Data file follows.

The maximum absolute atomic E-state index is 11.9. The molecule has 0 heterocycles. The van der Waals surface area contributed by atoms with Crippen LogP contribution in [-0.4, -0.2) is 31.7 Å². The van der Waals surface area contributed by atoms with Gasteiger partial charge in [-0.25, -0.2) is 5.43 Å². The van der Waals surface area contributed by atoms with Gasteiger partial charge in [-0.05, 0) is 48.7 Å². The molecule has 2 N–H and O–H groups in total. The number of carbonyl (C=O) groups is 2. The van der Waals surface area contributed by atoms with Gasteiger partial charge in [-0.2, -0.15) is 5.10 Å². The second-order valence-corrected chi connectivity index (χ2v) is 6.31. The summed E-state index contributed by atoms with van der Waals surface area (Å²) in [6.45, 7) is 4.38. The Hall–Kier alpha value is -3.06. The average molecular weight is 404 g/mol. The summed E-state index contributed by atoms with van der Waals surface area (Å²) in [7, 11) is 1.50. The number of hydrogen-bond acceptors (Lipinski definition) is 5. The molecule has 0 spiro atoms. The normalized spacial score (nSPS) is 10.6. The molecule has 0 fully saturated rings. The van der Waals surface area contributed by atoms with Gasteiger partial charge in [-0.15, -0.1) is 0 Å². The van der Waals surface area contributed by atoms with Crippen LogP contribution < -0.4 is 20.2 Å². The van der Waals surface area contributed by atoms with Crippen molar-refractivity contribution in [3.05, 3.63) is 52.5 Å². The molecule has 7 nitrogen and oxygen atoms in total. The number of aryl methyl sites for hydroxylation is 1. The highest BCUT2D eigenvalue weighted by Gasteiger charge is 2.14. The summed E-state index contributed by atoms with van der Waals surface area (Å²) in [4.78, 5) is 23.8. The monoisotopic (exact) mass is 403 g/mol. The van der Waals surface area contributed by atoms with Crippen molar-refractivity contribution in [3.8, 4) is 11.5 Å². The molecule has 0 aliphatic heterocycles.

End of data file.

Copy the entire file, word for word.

The maximum absolute atomic E-state index is 11.9. The molecule has 0 heterocycles. The van der Waals surface area contributed by atoms with Crippen LogP contribution in [-0.4, -0.2) is 31.7 Å². The van der Waals surface area contributed by atoms with Gasteiger partial charge in [-0.25, -0.2) is 5.43 Å². The van der Waals surface area contributed by atoms with Gasteiger partial charge in [-0.05, 0) is 48.7 Å². The molecule has 2 N–H and O–H groups in total. The number of carbonyl (C=O) groups is 2. The van der Waals surface area contributed by atoms with Gasteiger partial charge in [-0.2, -0.15) is 5.10 Å². The second-order valence-corrected chi connectivity index (χ2v) is 6.31. The summed E-state index contributed by atoms with van der Waals surface area (Å²) in [6.45, 7) is 4.38. The Hall–Kier alpha value is -3.06. The average molecular weight is 404 g/mol. The summed E-state index contributed by atoms with van der Waals surface area (Å²) in [7, 11) is 1.50. The number of hydrogen-bond acceptors (Lipinski definition) is 5. The molecule has 0 spiro atoms. The normalized spacial score (nSPS) is 10.6. The molecule has 0 fully saturated rings. The van der Waals surface area contributed by atoms with Gasteiger partial charge in [-0.15, -0.1) is 0 Å². The van der Waals surface area contributed by atoms with Crippen LogP contribution < -0.4 is 20.2 Å². The van der Waals surface area contributed by atoms with Crippen molar-refractivity contribution in [3.05, 3.63) is 52.5 Å². The molecule has 7 nitrogen and oxygen atoms in total. The number of aryl methyl sites for hydroxylation is 1. The highest BCUT2D eigenvalue weighted by Gasteiger charge is 2.14. The summed E-state index contributed by atoms with van der Waals surface area (Å²) in [4.78, 5) is 23.8. The monoisotopic (exact) mass is 403 g/mol. The van der Waals surface area contributed by atoms with Crippen molar-refractivity contribution in [3.8, 4) is 11.5 Å². The molecule has 0 aliphatic heterocycles.